2. Study Area

The study domains span the mountainous regions of Washington (WA) and Colorado (CO) states within the United States. The spatial grid is on an equirectangular projection with a resolution of 0.01 degree (~1 km) with bounding coordinates of the lower left corner (45.005° N, −121.995° W) and upper right corner (48.995° N, −116.995° W) for WA (400 latitudinal and 501 longitudinal points), and lower left corner (37.005° N, −108.995° W) and upper right corner (40.995° N, −102.005° W) for CO (400 latitudinal and 700 longitudinal points). The 0.01° gridcells are represented at the center of the gridcell, as reflected in the bounding coordinates. Figure 1 highlights the WA and CO study areas, depicting the areas’ high topographic variability (e.g., mountainous and low-land areas). The 0.01° elevation maps are derived from the 30 m U.S. Geological Survey (USGS) National Elevation Dataset (NED; https://lta.cr.usgs.gov/NED). Also, these areas have a wide range of soil and vegetation types (e.g., coniferous forests, grasslands, agricultural, etc.). The regions were selected to capture not only the topographic variability, but also variability in surface snow amounts. Figure 1 also shows each region’s associated in-situ U.S. Department of Agriculture’s (USDA) Natural Resources Conservation Service (NRCS) SNOwpack TELemetry (SNOTEL) measurement networks used in this study. After additional quality-control checks, 56 SNOTEL stations are identified as being within the WA domain, and 98 SNOTEL stations are within the CO domain (represented by black triangles). These stations are used in deriving and the new SDCs, as described in Section 4.1.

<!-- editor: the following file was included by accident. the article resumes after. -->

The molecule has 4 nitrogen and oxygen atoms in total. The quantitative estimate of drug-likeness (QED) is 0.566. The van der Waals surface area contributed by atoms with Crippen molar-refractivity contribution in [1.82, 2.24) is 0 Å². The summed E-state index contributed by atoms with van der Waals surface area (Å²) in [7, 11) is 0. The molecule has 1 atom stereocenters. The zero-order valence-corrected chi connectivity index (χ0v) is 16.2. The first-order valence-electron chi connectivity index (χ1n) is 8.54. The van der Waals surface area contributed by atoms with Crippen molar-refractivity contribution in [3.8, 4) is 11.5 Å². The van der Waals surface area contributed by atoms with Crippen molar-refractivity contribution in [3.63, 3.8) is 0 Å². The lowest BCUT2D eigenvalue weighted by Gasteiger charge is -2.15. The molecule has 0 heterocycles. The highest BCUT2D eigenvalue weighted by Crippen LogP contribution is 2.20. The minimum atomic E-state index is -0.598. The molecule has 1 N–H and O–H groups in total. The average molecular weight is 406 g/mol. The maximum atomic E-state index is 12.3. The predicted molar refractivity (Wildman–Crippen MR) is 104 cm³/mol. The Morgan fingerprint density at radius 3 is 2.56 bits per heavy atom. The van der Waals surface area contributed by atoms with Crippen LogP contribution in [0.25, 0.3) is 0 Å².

3. Data and Model Sources

3.1. Observational Datasets Used

The Terra MODIS Level 3, collection 5 (MOD10A1), daily 500 m snow cover fraction (SCF) product has been selected for the work presented here [21,22]. This product is derived from the MODIS Normalized Difference Snow Index (NDSI) to estimate an SCF value for each 500 m pixel [21,23]) The MODIS snow cover products are obtained from the National Snow and Ice Data Center (NSIDC) in Boulder, Colorado, USA (http://nsidc.org/data/mod10a1) [24]. The 500 m MODIS snow cover estimates have been shown to be sufficient in high mountain terrain [25]. The daily 500 m products come in a sinusoidal projection, which are resampled with the nearest neighbor using the MODIS Reprojection Tool [26] to a 0.01° geographic coordinate system (GCS) for our model and DA experiments. The original 500 m sinusoidal projection dataset is used for deriving the observation-based SDCs and observational errors, which are further described in Section 4.